More info on the CU*i x Masawa program, including two more teaser sessions is found in the link you just whizzed past!
Many of us are familiar with languishing — this sense of stagnation and emptiness. Next to that, our daily routines and responsibilities often make genuine joy and happiness seem like a difficult task to achieve. If it sounds familiar — this webinar is for you!
On September 20th, 8 am PT / 11 am ET / 5 pm CET Lisa W. Coyne, Ph.D., will share insights about positive psychology and teach us to handle unexpected stressors better. She will also provide some tools and tips from acceptance and commitment therapy (ACT) and answer all the questions you might have about how to lead a happier life, one day at a time. Don’t miss it!
What we’re reading…
🌇 Masawa Special: First steps towards healthier cities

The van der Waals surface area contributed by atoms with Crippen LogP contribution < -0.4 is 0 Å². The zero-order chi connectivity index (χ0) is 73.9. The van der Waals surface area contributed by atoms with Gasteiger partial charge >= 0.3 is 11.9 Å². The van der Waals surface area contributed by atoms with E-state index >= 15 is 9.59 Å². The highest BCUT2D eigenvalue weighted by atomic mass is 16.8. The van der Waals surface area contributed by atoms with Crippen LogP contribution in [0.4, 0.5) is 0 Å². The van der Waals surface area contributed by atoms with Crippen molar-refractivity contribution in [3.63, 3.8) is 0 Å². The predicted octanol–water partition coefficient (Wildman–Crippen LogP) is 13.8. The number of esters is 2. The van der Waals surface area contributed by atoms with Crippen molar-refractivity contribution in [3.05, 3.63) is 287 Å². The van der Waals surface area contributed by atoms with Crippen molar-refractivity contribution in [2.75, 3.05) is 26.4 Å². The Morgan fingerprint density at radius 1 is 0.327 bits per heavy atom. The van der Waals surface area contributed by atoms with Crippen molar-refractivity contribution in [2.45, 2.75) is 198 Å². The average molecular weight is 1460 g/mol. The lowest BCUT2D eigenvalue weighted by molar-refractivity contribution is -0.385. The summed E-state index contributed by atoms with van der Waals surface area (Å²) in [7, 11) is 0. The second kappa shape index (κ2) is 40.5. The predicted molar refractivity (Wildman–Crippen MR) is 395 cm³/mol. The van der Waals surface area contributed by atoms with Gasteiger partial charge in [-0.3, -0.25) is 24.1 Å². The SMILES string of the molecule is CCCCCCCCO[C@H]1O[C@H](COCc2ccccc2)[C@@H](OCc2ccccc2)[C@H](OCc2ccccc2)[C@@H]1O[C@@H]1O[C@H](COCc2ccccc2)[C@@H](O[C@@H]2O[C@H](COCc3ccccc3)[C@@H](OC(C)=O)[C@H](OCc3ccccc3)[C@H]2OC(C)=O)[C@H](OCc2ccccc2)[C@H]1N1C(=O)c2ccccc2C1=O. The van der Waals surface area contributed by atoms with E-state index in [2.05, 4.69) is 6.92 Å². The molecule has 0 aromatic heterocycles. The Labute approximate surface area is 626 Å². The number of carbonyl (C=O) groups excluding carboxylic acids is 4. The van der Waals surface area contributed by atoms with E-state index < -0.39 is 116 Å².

This article is Part III in Masawa’s Building for Mental Wellness: A Case for MIndful Cities series. If you’ve somehow missed the previous ones, don’t worry — you can find them on our blog. As for this one, we discuss how the goal of living in a city that supports our wellbeing can be achieved. The newest advancements in research about our wellbeing and emotions seldom reach the people who plan and build our environments. We are taking some steps forward — significant investments are made to design healthcare facilities in a way that best supports recovery, but it ends there. How can we scale this approach to the wider environment in order to fully understand people’s lived experiences and propose suitable solutions? What is really needed to start building for wellbeing?